Reading the July number of Current Archaeology Magazine, I came across a piece on 'The Museum of Me'. The editor noted:
"One of the many reasons why the study of the past is essential to society's wellbeing is that it teaches humility and an awareness of one's own insignificance. That being a far too difficult and moralistic message for this egotistical age, the organisers of this years' Museums and Galleries Month have decided to ditch fuddy-duddy archaeological musums and encourage us all to set up our own virtual museum - the Museum of Me!
According to the publicity 'the Museum of Me will provide a snapshot of Britain today'; that being the case, why even bother with the outmoded concept of a 'museum' at all?"
How many modern Evangelicals would visit a museum of the Church? Very few, I suspect. One of my favourite places in England is Wesley's Chapel on the City Road. Not only is this historic building kept beautifully clean, but its basement houses a Museum of Methodism, and next door John Wesley's House is preserved as a museum. Across the road is Bunhill Fields burial ground, where John Bunyan, John Owen, John Gill, Thomas Goodwin, Joseph Hart and many other great Christians of the past lie 'in sure and certain hope of the resurrection'. Close by is the site of Whitefield's Tabernacle, where the great evangelist preached to thousands.
The Church is not a museum, it is a living thing. But too often today the evangelical Church has amnesia. I am not pleading for chapels to be preserved in such a way as to keep us from making buildings more user-friendly, for example taking some pews out and installing a ramp for those in wheelchairs. But too often what we do today is not that, it is that we try to re-invent the idea of Church. Theology, hymnody, ecclesiology, all of these are areas where the Evangelical Church has a rich heritage. But we are apparently determined to ignore it all for that ephemeral thing that is the present.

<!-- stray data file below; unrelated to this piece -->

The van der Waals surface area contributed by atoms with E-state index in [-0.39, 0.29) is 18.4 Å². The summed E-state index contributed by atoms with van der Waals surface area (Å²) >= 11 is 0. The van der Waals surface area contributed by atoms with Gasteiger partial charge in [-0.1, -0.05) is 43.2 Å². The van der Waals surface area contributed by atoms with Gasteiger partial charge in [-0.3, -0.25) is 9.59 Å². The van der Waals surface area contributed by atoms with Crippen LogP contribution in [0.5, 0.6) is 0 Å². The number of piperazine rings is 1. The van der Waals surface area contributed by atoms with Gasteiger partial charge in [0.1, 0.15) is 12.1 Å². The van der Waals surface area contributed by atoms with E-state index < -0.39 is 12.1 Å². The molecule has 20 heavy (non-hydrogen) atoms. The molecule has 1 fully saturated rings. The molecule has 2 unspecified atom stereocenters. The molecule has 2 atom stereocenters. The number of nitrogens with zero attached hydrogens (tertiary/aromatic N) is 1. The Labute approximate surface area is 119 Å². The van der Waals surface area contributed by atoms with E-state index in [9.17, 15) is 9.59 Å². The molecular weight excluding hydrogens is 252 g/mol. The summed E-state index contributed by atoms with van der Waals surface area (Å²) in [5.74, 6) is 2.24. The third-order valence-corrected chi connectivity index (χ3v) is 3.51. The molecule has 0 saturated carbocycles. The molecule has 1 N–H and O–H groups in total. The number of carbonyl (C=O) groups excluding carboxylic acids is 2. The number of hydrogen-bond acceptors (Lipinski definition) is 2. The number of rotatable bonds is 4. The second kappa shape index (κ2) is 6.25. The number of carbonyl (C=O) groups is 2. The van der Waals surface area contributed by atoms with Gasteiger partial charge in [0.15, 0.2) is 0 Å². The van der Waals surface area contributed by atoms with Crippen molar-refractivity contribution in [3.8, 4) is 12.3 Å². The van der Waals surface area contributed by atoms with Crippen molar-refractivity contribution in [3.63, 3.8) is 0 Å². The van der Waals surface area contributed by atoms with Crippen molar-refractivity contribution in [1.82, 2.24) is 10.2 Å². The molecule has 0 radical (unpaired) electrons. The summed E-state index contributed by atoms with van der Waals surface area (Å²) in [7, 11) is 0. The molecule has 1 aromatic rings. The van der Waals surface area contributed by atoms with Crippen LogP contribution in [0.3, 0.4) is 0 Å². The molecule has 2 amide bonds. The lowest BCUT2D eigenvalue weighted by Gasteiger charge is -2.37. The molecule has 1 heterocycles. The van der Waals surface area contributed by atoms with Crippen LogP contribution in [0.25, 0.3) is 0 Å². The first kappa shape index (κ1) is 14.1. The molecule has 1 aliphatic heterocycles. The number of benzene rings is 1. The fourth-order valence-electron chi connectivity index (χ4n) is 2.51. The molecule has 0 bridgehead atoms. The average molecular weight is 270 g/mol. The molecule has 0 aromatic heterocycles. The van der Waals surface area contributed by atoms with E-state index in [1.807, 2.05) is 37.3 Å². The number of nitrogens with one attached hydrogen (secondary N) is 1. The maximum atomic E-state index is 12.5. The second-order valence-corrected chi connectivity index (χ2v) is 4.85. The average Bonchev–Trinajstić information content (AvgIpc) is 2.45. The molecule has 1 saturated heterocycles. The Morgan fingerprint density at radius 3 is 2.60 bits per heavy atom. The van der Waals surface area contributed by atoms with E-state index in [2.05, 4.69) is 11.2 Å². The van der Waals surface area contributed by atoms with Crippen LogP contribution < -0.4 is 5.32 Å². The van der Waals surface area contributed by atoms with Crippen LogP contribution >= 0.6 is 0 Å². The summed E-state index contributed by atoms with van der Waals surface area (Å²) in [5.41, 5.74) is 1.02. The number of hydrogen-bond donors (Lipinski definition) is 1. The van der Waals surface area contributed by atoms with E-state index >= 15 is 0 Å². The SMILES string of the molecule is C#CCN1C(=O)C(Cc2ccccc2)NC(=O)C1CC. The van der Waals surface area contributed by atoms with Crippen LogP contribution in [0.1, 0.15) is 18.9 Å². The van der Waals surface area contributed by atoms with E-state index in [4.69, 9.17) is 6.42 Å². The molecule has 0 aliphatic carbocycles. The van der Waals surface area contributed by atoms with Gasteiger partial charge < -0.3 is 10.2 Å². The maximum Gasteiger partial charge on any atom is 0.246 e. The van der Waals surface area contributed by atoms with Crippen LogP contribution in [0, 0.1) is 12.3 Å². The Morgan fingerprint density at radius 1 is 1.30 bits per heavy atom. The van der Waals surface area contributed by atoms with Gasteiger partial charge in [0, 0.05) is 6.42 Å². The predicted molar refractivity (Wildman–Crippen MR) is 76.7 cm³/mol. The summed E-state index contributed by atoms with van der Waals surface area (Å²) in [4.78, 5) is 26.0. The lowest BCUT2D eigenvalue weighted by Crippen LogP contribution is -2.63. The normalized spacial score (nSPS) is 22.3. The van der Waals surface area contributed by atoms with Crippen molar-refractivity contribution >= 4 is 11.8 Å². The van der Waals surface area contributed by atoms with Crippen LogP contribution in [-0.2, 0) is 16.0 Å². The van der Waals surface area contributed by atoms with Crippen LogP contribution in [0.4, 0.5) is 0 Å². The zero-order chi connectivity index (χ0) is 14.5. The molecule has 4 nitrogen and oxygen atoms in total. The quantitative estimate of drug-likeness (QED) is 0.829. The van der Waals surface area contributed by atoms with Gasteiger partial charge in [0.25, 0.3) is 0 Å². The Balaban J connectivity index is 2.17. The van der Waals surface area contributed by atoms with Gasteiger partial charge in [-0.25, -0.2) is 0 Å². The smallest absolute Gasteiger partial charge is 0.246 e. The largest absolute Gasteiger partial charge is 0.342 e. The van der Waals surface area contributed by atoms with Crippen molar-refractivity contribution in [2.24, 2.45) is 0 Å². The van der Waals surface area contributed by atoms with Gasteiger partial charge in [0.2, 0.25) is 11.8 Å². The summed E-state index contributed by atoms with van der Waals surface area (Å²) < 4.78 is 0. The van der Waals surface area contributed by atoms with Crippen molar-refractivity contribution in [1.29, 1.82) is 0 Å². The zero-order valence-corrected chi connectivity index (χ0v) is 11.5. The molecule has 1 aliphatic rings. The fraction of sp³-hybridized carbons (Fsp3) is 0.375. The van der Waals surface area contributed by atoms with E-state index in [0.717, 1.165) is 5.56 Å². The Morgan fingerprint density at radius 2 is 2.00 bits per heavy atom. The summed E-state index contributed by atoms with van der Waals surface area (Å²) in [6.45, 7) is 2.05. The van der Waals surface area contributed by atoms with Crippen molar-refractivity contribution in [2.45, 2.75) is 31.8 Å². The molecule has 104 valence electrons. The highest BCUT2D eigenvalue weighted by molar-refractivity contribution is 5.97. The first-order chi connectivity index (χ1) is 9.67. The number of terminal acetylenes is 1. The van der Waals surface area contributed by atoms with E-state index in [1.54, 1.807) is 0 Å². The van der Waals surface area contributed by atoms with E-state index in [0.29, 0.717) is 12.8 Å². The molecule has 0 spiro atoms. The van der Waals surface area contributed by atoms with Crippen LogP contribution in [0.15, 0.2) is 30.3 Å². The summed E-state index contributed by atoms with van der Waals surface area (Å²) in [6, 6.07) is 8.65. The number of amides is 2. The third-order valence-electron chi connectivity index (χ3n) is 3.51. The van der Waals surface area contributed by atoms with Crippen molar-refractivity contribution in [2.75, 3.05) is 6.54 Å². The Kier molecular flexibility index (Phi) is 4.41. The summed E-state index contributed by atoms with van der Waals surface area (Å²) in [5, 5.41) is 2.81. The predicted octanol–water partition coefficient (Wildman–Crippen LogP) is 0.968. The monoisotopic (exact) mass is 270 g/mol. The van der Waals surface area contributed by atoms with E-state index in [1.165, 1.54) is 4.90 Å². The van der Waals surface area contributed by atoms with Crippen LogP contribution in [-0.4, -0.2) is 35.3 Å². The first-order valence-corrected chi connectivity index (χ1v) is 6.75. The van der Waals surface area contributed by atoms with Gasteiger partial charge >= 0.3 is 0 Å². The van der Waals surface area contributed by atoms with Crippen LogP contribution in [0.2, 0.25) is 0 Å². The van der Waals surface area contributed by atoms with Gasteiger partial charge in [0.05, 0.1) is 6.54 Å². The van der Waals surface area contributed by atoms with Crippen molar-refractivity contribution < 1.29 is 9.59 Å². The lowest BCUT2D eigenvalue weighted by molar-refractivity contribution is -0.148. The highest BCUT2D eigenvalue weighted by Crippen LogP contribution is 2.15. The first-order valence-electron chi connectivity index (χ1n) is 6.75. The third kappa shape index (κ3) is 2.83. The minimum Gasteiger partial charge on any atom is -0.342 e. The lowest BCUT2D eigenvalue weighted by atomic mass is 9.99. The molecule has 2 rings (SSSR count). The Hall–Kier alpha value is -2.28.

What would that 'Museum of Christianity' be like? Well, it OUGHT to be housed in an impressive Grecian building, in landscaped grounds. Galleries would range from the early Church, with precious manuscripts, through the period of the Church Fathers, with mosaics and liturgical objects, through the Middle Ages, the Reformation, Lutheran and Reformed, the post-Reformation period, the Puritans, the Eighteenhth century, and so on to the present. Bibles in every language, from every age, from illuminated folios to pocket editions; psalters and hymn-books, a library to awe the most devoted bibliophile; pulpits, personal objects of great leaders.
But what would the modern evangelical think of it? Well, the Emergent would take some parts and destroy the rest, a bit from here and a bit from there, no real respect for tradition. A non-denominational Evangelical would deplore the early galleries as too Roman Catholic by far, he would get rid of the Lutheran wing, seriously truncate the Reformed wing, and find no place for the Puritan wing at all. The Victorian Galleries would be there, but reduced in size, and the displays would betray an ignorance of the context of the objects. Then we would find Billy Graham came next, and then Rick Warren.
The Museum of Me. A terrible thought, and a window into the self-centered mind of modern-day man. Better to have a museum that expands my knowledge. Let the Museum of Me be demolished, so that I can see better the Museum of God.